A Semi-Forlorn Hope

By Iya Perez


The horrors of public speaking engulf me in their torturous shadows. The images of my childhood self coerced into speaking in front of the class still haunt me to this day. Being fifteen now, I feel really frustrated with just the idea of being pressured to solely stand in front of a sea of both familiar and unknown faces. How much more excruciating would it be if I’d have let my uneasy voice flow through their ears and for them to be processed in the minds of those people? It seems as if I’ve not learned how to grow out of this fear.
No matter how much I prepare for it, or even if I have a script memorized beforehand, the very sight of the various faces in front of me (regardless of what their expressions would specifically be) will always lead my mind to go overboard on drawing conclusions. Thus, malfunctioned thunders begin to clash in my mind as my mind literally clears up, causing me to twist up my words, for my vision to redden with alarm, for my body to moisten up with sweat. It’s a very tormenting process which only leaves me in a lorn state.

The terrifying events of public speaking expand to the simplest, most basic form of public speaking: casual conversation. This week for me has involved a lot of crying, and I’m not brave enough to admit that out loud. The reasons why I cried? I had to speak in front of a crowd once again and failed to articulate my thoughts accurately. Masking the truth can be a very deadly silence. The realization that really twists my mind is the fact that due to my succumbing into such withdrawal, I have become afraid of being human in front of, well, other humans. Sometimes, the roots of this fear that I have are tortuously packed into a blurry pile. Questions of doubt rumble in my brain as I hold myself hostage as my mind resonates with the question, "Why I just can’t seem to get a hold of myself in situations when I lose strength to push my voice out in my mind?". Despite the cloudy state of my mind in a time like this, a very vital thought would always surge upon the mists: What will become of my future if I keep submitting myself to this routine?


Let’s all face it, everyone recoils at the sense of silence. This is no secret, no matter how hard we try to mask this reality away. This human intimidation greets us in many ways in our day-to-day activities. It comes when a conversation inevitably halts to a stop, sealing the conversation with this so-called awkward silence. It comes when you stand in front of a mass of people, waiting for your voice to awaken them, and once you feel as if your voice gets beaten down by a lump clutching on your throat, it’s when uneasiness would decide to just swallow you whole. It also comes when you feel as if the silence you are tossing to someone as you give them a glimpse of your soul when you speak allows them space to judge you from the inside. It comes when no matter how hard you try to submerge yourself into slumber at the dead hour of the night, you always find yourself bouncing back into consciousness. Even worse, you are led into a trap of entertaining unwanted thoughts. The list could stretch to even more personal and specific experiences, but I think it’s also fair that we acknowledge that silence bears power not only in its negative aspects, but as well as in its positive ways. As they do say, silence is the most basic outlet to practice the gift solely handed to humanity— to think, to reflect, to meditate. It allows us to soak ourselves into a void where we can try to find ourselves as wholly human beings—through creating art, music, writing, relaxing, evaluating yourself or by just simply calling out events in our lives.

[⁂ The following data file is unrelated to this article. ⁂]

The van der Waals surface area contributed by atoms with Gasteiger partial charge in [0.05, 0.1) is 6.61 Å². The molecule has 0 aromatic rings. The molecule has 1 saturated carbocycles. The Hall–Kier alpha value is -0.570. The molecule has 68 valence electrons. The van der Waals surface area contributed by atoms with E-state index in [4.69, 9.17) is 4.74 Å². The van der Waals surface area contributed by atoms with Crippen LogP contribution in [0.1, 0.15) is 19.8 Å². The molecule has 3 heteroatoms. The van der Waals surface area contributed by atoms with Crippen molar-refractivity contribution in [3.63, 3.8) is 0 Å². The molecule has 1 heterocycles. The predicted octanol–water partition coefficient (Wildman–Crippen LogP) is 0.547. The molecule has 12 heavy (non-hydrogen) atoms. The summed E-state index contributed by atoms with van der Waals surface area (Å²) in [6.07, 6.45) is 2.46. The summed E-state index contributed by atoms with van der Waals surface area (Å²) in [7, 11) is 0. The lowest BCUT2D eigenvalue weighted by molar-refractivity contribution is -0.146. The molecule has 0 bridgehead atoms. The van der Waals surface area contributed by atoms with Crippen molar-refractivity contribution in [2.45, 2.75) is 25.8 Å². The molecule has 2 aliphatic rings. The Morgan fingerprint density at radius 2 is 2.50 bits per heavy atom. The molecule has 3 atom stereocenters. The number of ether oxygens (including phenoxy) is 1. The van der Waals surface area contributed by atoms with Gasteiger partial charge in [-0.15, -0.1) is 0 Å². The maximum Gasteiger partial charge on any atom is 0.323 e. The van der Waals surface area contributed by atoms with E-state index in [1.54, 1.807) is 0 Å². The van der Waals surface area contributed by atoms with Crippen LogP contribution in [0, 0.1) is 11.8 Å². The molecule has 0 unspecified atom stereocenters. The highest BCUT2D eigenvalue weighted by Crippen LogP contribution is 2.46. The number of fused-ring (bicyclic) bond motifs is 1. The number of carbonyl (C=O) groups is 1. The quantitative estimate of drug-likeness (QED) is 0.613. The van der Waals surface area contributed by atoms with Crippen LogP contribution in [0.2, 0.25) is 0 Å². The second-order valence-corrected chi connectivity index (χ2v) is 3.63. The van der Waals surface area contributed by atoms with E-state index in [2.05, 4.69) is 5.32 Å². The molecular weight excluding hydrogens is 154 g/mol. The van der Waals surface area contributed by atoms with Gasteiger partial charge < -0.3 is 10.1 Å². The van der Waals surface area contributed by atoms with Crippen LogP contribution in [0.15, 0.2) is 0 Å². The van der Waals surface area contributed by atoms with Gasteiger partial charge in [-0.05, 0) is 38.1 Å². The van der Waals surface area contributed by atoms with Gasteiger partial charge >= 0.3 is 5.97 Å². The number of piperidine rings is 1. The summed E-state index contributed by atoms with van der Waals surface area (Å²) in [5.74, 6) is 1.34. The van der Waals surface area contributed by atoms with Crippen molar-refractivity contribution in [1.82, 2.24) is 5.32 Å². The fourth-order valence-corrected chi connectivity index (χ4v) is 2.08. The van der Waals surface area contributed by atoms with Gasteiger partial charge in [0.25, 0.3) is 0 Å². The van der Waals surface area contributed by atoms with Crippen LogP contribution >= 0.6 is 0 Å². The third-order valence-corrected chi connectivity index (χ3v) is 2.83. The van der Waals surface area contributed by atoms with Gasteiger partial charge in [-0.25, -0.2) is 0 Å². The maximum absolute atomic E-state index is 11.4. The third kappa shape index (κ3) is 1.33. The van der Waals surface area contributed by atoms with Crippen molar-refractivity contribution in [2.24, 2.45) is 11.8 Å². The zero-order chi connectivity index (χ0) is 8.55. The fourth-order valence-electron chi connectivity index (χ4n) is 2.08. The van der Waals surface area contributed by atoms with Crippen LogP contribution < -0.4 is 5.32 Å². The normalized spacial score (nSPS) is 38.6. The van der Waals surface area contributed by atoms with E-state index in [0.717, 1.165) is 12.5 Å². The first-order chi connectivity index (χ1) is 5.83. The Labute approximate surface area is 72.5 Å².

No one is an exception to being vulnerable. We all have our weaknesses, our fatal flaws. And silence does not count as an exception to this as well. I truly believe that silence, no matter how powerful it could be, will always have its counterpart of Kryptonite or Achilles’ Heel. If we try to take into context the times when injustice flourishes, this is where silence meets its end. I know that opening your eyes, watching, observing and studying, it shouldn’t just stop there. Change—it's all about fighting your fears on both the external and internal noises. It’s all about breaking the silence and spreading the awareness. It’s all about involving your voice, may it be literally vocalized or with the use of our abilities to do art, to write, to dance, create music, do sports, and all that along with the others. Accept judgments, learn with humility and without bias.

So now here is my problem: It doesn’t feel enough; I do not feel enough. I feel as though I am not good enough or at least uncomfortable with speaking my thoughts unlike when I pour out my inner voices on a sheet of paper. Frankly, I feel like this article is not much of a good one as it doesn’t seem to be any helpful, whereas most articles present a problem and complement them with a direct and transparent solution. This is just me, a nobody who may face similar shortcomings as you do, spilling out thoughts I feel the need to just spill out. Everybody wants to be listened to and I’m one of them, thus this was created, only making me again a victim of my shameful routine. I know I’ll find a way to get my voice out there in a satisfying manner. The pressure which comes from within is worse than that of an external sense And the pressure inside me, I suppose, could be insinuated by the pressure outside like I am a mirror reflecting the pressure of my environment when asked to speak out publicly. The trick here is to cover up the mirror. I know it’s a long process, similar to escaping a labyrinth. If I’ve entered this maze, then I’m pretty sure there is a way out. No rush- that would be a nice reminder.

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